What advice would you offer for others thinking of moving abroad and supporting themselves online?

The advice I would give to others is to put your plan together, and execute. Don’t worry about all the what ifs. I was someone who did everything “right”,, and the what ifs happened anyway. I’d also say to plan to live a location independent life, staying in each destination for at least 3 months, rather than being a nomad at first. I found it much too difficult to stay on the move and get enough work done.

Most long-term travelers seem to be in their mid-20s, Is it harder or easier for (a little) older travelers?

I do realize that most long-term travelers are in their mid-20s, and I’m nearly twice that age, but I don’t see much difference in how easy or difficult it is. Each age, and each person’s situation, has its own challenges and benefits. I may have had a bit more money to start, but I also have a family that I want to stay close to. On the other hand, someone else might not have the children, but have less money. There will always be reasons not to do something, but if you don’t try you’ll never know. Flexibility, patience, resilience and hard work are the keys at any age, I believe.

How long do you plan to stay in Europe?

I’m not really certain how long I’ll stay in Europe, or keep returning. I also love South Africa, and the Caribbean. I’ve yet to visit South American or Asia, and they’re on the top of my list. I’ve also considered averaging out my living expenses by spending a portion of the year in South Africa, a portion in Barbados and a portion in Europe so that I make the most of exchange rates while living in the places I’ve come to love. Perhaps coming back to the States in between for extended visits. I also hope to use museums, golf courses and great wines to entice my family and friends to visit me around the world!

What are your future plans in the short and long term?

My plans for the short term are to take coaching/corporate/consulting assignments, while continuing to get my startups profitably running. I’ll also continue to write, and to travel. The latter for both adventure, as well as, to help me determine where I’d like to call home. In the long term, since I have no plans to ever retire, I’ll position my business to allow me to work less when I get older, while still having ways to challenge myself and contribute. I’ll also finally decide where I’d like to live, and how my time will be split up between those places, but that may be something that changes throughout my life, as I fall in love with other new and wonderful spots.

Live the Charmed Life DeeAnne White’s Blog
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My name is John Bardos. My wife and I gave up our business, house and possessions in Japan to search for more meaning and fulfillment in our lives. We've discovered that a satisfying life is about rich experiences, quality relationships and meaningful contribution, NOT consumption.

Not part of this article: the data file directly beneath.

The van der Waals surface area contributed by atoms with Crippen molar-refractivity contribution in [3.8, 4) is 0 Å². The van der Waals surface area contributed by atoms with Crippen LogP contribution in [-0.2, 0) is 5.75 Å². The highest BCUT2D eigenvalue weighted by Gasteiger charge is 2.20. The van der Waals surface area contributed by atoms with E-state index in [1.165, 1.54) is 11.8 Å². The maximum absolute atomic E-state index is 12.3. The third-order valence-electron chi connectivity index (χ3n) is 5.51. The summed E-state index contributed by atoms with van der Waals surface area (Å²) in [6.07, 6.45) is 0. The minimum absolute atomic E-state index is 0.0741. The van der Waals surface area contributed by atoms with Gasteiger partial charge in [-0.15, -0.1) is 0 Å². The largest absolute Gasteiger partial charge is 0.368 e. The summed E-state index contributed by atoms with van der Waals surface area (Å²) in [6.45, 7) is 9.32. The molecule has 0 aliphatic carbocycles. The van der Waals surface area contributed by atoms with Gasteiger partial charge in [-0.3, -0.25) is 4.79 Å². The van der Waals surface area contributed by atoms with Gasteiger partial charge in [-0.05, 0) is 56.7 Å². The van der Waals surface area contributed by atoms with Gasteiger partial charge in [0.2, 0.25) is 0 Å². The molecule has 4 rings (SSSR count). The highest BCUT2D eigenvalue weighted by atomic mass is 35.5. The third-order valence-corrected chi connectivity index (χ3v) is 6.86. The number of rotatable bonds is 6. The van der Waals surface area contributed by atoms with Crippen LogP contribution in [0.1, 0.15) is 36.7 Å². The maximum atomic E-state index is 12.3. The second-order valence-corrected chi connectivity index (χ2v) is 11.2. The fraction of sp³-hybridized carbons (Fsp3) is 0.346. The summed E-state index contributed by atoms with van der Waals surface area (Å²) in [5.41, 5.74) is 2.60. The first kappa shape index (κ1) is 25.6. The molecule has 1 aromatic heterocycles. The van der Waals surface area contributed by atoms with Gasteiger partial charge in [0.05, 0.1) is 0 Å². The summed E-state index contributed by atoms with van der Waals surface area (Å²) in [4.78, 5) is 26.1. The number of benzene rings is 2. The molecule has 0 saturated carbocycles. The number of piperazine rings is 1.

7 Responses to Interview with Traveling Nomad, DeeAnne White

  1. Nate says:

    Great interview. I think that the idea of being a financial planner for the nomad/lip demographic is an awesome idea. There would probably be a lot of people interested in something like that. Maybe even write an ebook on the subject or something?

  2. Mary R says:

    Really great interview! I’m excited to read about a person who is not right out of college, with loads of professional and life experience. It makes me feel good about making a dramatic decision to change my situation in later life, instead of feeling like it’s not practical. Proves that we can design our lives any way we want at any point…
    .-= Mary R´s last blog ..Shanghai Surprise =-.

    • John says:

      There are generation Xers out there traveling and living abroad also.

      I found it much easier to relocate to another country when I was in my twenties. Not that I am approaching 40, those changes are harder to make. It is great to hear about people like Deanne and you and Sean.It is definitely possible, it just requires more planning and investment.

  3. Andy Hayes says:

    Great piece. Always nice to find out a bit more about DeeAnne since she seems to avoid me while in Edinburgh!
    She’s got a lot of knowledge, a lot of experience, and a heck of a lot of guts – so I have no doubt she’s going places (literally and figuratively!)

  4. Carmen says:

    Great interview! Nice to see a fellow 40 something woman out here in the world. Good for you Deanne!
    .-= Carmen´s last blog ..Meet the Nomads – Dan Madera – A Nomad Chooses a Home =-.

  5. Thanks for the great interview, John, and thank you DeeAnne for sharing.

    I am about to hit the road long term in the next six months or so. Being 55 and having a family makes it challenging, specially when the members of my family don’t all share the same passion and enthusiasm for travel. I am going to do it, because I want to and to show them that it can be done.

    In the meantime, I am taking short trips with friends to start appreciating the freedom that comes from having a different perspective. It is good to know that I won’t be an oddball out there.

    .-= Rasheed Hooda´s last blog ..Musings on a Rainy Day =-.

  6. You always have a great point of view on travel and unconventional lifestyle design, DeeAnne. Your experiences are a nice perspective from the majority of people living outside of the normal work/life mold in their 20’s.

    Having spent long weekends driving down to Naples, I know why you picked that as a temporary base. Fun place to be!

    Good to get to “know” you a bit better! Thanks for the interview, John.
    .-= James NomadRip´s last blog ..Adventure Photographer Trevor Clark – Part 2 =-.